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Samsung's mini systems used to limp home in disgrace, It cuts an impressive
profile. Standing almost to the shoulder, it has some of the
panache of B&O, but packs more technology and carries significantly
less of a premium. The floorstanding speakers are plastic, but finished
in a sophisticated gloss black, while the main unit has a vibrant
scrolling blue LED display.
The excited claims on the box of this being the first ever 'Full HD'
system are a bit misleading. For a start, it's not genuine Full HD
insofar that the disc player doesn't spin any of the new hi-def disc
formats - in Samsung's case, that would mean Blu-ray. As far as this
system is concerned, Full HD simply means upscaling DVD to 1080p.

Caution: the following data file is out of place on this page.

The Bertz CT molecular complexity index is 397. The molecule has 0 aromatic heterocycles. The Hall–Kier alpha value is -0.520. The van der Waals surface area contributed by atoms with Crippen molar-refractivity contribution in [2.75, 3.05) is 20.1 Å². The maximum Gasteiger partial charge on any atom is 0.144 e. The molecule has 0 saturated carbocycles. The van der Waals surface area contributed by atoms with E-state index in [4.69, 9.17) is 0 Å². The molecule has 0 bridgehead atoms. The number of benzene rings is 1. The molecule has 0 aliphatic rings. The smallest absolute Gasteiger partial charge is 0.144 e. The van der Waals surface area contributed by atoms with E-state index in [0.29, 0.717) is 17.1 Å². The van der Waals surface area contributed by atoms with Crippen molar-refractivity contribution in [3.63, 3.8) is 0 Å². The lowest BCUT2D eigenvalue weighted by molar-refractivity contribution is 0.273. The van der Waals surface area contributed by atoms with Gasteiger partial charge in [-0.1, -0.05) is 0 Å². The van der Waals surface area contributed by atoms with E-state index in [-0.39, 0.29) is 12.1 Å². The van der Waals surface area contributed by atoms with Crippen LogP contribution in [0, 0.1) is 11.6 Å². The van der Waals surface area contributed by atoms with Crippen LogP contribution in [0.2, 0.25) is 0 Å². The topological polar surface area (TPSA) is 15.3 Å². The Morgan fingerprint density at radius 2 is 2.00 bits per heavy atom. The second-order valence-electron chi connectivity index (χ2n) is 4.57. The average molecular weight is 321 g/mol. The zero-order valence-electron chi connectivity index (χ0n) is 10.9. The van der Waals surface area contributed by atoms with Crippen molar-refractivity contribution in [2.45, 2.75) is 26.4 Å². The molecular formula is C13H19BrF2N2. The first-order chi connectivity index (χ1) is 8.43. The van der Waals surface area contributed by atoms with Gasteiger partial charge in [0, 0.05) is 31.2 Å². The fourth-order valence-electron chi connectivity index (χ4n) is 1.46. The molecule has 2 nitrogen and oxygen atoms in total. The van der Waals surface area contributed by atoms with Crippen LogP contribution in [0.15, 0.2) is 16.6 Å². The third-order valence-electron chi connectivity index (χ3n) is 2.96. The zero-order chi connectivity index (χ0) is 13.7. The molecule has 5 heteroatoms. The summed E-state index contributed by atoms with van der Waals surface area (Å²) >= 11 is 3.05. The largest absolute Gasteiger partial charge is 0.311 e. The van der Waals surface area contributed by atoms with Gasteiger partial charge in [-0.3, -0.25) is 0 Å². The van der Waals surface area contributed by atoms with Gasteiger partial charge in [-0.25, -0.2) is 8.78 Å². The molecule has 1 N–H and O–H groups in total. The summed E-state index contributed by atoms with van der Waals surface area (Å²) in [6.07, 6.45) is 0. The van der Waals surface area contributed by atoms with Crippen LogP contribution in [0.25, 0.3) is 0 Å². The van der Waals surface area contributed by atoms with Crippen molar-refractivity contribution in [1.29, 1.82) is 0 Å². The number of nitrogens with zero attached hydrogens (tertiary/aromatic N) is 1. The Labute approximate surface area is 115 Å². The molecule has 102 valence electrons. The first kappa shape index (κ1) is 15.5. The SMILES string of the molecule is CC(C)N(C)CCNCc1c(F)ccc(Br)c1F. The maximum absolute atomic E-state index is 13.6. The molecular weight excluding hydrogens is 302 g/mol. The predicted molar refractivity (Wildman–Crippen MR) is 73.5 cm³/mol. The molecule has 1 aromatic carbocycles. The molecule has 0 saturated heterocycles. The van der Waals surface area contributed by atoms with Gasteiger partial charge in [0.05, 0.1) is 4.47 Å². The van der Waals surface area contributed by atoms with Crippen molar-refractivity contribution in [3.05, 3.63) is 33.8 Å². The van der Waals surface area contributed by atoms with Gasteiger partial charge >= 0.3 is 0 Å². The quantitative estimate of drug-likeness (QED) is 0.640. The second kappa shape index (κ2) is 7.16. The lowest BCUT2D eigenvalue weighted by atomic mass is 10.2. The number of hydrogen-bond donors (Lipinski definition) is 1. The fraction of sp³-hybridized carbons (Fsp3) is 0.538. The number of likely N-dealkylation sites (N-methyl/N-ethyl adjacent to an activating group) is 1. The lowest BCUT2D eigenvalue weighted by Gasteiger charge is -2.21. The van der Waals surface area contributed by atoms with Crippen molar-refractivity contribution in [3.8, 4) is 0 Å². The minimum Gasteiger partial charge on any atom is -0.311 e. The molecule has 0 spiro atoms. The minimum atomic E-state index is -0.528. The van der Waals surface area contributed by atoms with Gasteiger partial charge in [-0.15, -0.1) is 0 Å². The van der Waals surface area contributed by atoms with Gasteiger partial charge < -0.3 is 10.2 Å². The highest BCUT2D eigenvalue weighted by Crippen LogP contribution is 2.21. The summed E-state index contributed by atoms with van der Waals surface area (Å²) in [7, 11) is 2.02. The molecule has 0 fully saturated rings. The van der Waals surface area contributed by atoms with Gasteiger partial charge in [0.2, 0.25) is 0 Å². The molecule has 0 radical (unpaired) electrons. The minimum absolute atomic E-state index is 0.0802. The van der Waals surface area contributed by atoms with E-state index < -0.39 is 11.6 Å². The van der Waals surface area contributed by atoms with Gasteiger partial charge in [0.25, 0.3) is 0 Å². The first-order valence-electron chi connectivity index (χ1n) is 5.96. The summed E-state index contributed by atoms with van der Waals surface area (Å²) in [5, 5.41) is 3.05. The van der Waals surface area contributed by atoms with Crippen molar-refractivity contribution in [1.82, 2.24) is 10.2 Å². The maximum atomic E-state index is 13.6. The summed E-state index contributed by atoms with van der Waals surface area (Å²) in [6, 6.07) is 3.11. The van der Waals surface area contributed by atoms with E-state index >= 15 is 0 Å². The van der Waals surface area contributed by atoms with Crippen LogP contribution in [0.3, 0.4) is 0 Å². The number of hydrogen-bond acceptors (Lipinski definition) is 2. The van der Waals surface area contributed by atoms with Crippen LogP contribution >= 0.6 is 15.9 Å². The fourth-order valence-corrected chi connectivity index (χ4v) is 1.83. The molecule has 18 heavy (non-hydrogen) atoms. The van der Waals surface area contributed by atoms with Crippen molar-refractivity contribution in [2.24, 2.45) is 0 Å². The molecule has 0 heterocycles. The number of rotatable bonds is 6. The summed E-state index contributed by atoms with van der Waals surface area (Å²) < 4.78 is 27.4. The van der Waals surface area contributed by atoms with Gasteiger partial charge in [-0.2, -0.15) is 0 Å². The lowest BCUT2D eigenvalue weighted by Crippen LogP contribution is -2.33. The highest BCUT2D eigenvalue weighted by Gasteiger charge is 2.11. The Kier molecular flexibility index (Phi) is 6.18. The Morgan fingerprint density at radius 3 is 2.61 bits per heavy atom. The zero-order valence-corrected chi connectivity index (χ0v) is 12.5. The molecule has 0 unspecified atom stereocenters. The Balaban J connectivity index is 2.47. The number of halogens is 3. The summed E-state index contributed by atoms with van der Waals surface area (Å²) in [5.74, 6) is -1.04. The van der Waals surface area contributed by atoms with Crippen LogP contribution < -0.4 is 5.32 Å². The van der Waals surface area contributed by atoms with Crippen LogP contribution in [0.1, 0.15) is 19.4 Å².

no internal HDD this time, but the HT-TXQ120 can read picture, music
and movie files from the USB port. The deck can also spin multichannel
Super Audio CDs and DVD-A discs. An HDMI input is great news for anyone
that wants to hook up a hi-def player or console.
Connecting to a
projector lays bare the Samsung's picture performance, and it certainly
stands up to scrutiny with our Saving Private Ryan DVD.
Standalone DVD players generally achieve more vivid and consistent
colours, but there's not much blocking or background fizz to spoil the
Upscaling to 1080p brings a marked improvement, snapping edges into sharper focus. Thumbs up for the internal scaler, then.
The Samsung also gets to grips with the 5.1 mix on Saving Private Ryan well.
With all of the speakers on matching stands, it's easy to position them
in the ideal formation and although they lack the bass refinement of
traditional wooden cabinets, they can deliver accurate mid and treble
subtleties. The chunky subwoofer fills in the LFE to complete a coherent
This is an excellent system - delivering real surround sound and excellent visuals.
Feb 16, 2011 |
Samsung HT-TXQ120 Home Theater System...